Academic journal article ETC.: A Review of General Semantics

The Power of Powers: Schemes, Scams, and Panties

Academic journal article ETC.: A Review of General Semantics

The Power of Powers: Schemes, Scams, and Panties

Article excerpt

Have you heard of the latest, sexist, women-only twist on the traditional chain letter? It seems that

women from San Francisco to Australia are being urged to

forward new panties to the name at the head of a list and

add their name and size to the bottom. (1)

The Mathsemantic Monitor hasn't received this particular chain letter and won't reply if he does. He doesn't happen to need the "pile of new undies" promised to "those who comply and send on letters to their friends." However, if you, dear reader, happen to get a copy of the letter that you don't need, please send it to the

Mathsemantic Monitor

c/o ETC.

to add to his collection of mathsemantic oddities.

The theory behind chain letters is that you send out letters to, say, 100 people; some of whom (say 10) continue the chain by sending out their own letters, adding 1,000 new recipients; some of whom (say now, 100, at the same 10 percent rate) repeat the process, making 10,000 more recipients; some of whom (say, 1,000) repeat the process, making 100,000 more recipients; some of whom (say, 10,000) repeat the process. Each party continuing the chain through some number of steps (five seems the usual number) is also to send you a small sum. In tabular form, such an example looks like this:

Round   Mailers    Letters   Drop Outs   Continue On
    1         1        100         90            10
    2        10      1,000        900           100
    3       100     10,000      9,000         1,000
    4     1,000    100,000     90,000        10,000
    5    10,000  1,000,000    900,000       100,000

Total    11,111  1,111,100    999,990       111,110

The Mathsemantic Monitor's chain-letter collection (begun in 1993) now includes the following schemes (with some duplicates), each proclaiming that it's a legal multi-level marketing plan, because either actual sales or bona fide charitable gifts are involved. The plans, their essential features, and their claims ("illustrative" payouts, not the highest mentioned) are as follows:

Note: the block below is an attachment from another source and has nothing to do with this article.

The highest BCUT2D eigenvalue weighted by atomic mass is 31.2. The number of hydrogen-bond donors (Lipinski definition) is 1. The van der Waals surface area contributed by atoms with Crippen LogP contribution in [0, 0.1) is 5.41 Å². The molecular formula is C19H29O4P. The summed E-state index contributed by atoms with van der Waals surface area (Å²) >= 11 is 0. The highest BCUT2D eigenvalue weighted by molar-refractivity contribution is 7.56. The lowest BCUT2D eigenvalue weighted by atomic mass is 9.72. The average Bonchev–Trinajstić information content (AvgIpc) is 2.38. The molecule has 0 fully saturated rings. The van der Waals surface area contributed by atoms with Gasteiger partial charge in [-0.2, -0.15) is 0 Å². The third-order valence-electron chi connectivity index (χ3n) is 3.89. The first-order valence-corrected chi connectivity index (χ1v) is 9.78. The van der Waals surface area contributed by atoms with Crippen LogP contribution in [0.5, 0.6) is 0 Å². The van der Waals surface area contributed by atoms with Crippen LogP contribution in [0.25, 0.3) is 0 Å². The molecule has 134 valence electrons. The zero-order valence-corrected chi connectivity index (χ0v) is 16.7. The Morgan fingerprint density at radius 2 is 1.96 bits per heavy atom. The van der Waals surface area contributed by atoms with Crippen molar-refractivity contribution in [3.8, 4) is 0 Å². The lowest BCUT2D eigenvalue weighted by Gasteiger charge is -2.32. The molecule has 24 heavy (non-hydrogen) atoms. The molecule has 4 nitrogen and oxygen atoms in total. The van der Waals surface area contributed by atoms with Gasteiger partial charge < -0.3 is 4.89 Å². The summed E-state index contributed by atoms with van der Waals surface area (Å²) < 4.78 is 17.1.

1. Recipes for $2. Buy one recipe from each of the people listed in positions #1 through #5. Remove #1 from the letter, move numbers #2 though #5 up, and add your own name and your recipe name at position #5. From the list suppliers shown, order 100 or more names of new prospects and mail each a copy of the revised letter. Expect to receive about $222,220 (a 10 percent response, 111,110 responses in all at $2 each) in about 60 days. Send each your recipe. (2)

2. Reports for $5. Buy one multi-level sales report from each of the people listed in positions #1 through #4. Remove the #1 person's name from the letter, move numbers #2 though #5 UP, and add your own name at position #5. From the list suppliers shown, order 200 or more names of new prospects and mail each a copy of the revised letter. Expect to receive $55,550 (a 5 percent response, 11,110 responses in all of $5 each). Copy and send each a report. (3)

3. Useless service for $1. Send $1 to each of the people listed in positions #1 through #5 with a note saying, "Please add my name to your mailing list." [This apparently has no further operational effect on anything.] Remove name #1 from the letter, move numbers #2 though #5 UP, and add your own name at position #5. From the list suppliers shown, order 200 or more names of new prospects and mail each a copy of the revised letter. Expect to receive about $54,240 (a 7.5 percent response, 54,240 responses in all of $1 each). Consider yourself to be in the mail order business. (4)

4. Wealth documents for $50. Send a blank $50 money order to get the "Treasury of Wealth Documents" (four in all, A, B, C, and D, each assigned a "security code" representing an earlier participant in the program). You will also receive a "Procedure Guide" and "Camera Ready Masters" typeset with your own "Security Code." Mail out 500 or more of the original solicitation. …

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